Updated: Nov 14, 2018
Written by Zachary Siegel
Published on WIRED l BackChannel l 04.01.18
My time in rehab for an opioid addiction left me humiliated and desperate to know why my friends were dying. Now a wave of app developers are trying to do things differently.
MY DAD’S COMPANY had season tickets to the White Sox. On muggy Midwest summer days we’d go as a family—always sitting in the same seats, 25 rows above first base.
I told this to a counselor I’ll call Bill, when he asked me to remember a childhood memory. It was part of the confrontational circle, a form of group therapy with a self-explanatory name. A half-dozen other clinicians looked on as Bill laid into me. “I bet you don’t go to those games with your family anymore, do you?” Bill asked in a way that felt more like telling. I shook my head no.
It was the summer of 2012, and the beginning of my third round of treatment for an opioid addiction I’d been trying to kick since I was 17. Now, I was 22 and out of excuses for where all my money went. I’d confessed to my mom that the pills I’d been using had escalated to heroin. At the behest of a counselor, I checked in to a residential program, the kind of rehab you probably recognize from television, the kind reserved for serious cases.
This confrontational circle felt more like gaslighting than therapy. Bill’s voice filled with anger when he called me selfish, a liar, a junkie: all the words I called myself. I tried to tell the therapists that my whole body hurt and that I didn’t think my addiction was a “spiritual malady,” like they’d suggested. Bill kept at me. He poked fun at my withdrawal symptoms. He insisted I was arrogant and intellectualizing; I needed to feel the gravity of my situation. Toward the end of the session, I looked up at the other therapists. Their eyes were aimed at the floor.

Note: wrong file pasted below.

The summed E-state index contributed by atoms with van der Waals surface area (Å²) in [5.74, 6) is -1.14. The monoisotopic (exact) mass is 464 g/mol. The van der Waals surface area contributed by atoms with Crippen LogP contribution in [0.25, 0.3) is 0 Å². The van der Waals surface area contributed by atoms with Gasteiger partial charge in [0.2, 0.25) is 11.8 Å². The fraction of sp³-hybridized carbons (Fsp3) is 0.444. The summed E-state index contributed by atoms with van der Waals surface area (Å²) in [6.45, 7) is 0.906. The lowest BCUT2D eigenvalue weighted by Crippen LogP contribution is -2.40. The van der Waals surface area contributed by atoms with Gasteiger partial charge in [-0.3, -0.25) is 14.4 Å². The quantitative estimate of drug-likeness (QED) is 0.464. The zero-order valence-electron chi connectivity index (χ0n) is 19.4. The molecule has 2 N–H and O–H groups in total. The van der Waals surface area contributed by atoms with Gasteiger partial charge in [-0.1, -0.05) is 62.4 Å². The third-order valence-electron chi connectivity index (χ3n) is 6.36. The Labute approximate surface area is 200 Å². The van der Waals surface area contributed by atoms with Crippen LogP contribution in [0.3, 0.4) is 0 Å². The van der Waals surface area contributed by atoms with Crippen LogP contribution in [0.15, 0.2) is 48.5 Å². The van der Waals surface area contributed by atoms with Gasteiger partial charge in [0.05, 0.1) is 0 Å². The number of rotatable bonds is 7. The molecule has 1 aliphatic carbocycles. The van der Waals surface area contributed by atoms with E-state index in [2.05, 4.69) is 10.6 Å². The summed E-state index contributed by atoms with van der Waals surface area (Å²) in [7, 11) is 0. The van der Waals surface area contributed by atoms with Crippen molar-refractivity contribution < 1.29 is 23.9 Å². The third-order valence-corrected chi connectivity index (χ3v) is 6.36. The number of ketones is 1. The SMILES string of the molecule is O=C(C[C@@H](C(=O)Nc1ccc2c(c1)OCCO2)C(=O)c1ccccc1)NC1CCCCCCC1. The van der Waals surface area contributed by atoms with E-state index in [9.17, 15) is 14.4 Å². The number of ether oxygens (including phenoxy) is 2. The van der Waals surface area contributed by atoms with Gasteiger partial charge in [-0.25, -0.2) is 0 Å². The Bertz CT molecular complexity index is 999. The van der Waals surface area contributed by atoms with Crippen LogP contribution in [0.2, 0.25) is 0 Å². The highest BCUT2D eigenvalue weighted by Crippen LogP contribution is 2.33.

My stint in rehab occurred at one of the oldest and most reputable treatment institutions in America. Yet the various components of the program were designed to embarrass me—a brutal technique that has little scientific evidence to suggest that it works. In the Handbook of Alcoholism Treatment Approaches, William Miller, a clinical psychologist, ranks the confrontational approach I endured as 45th out of 48 treatments in terms of effectiveness. Hallucinating on psychedelics ranks 32nd. Educational lectures, which we did for an hour or two each day, rank last.
In the US, the treatment community mythologizes “addicts” and “alcoholics”—terms that I’ve stopped using—as developmentally arrested juveniles, and most programs are based on these assumptions. We’re thought of as whiny ingrates who stop maturing the day we start using. Ever since my demeaning stint in rehab, I’ve been trying to reckon with the sorry state of addiction treatment in the United States. That’s what led me to become a journalist who covers drugs and addiction: I wanted to understand why some mental health disorders are treated with medication and effective therapy, while addiction remains stuck in the murky world of folk wisdom. I wanted to understand why so many of my friends were dying.
Little did I know, as I embarked on my search to untangle the field’s failures, that a group of researchers were attempting to reinvent rehab, using technology I’d never heard of. ‘mHealth,’ short for mobile health, is a new kind of treatment delivered by smart phone, not dissimilar from the deluge of programs you’ll find in the app store. But unlike mobile meditation apps or therapy-by-skype, these treatment apps are...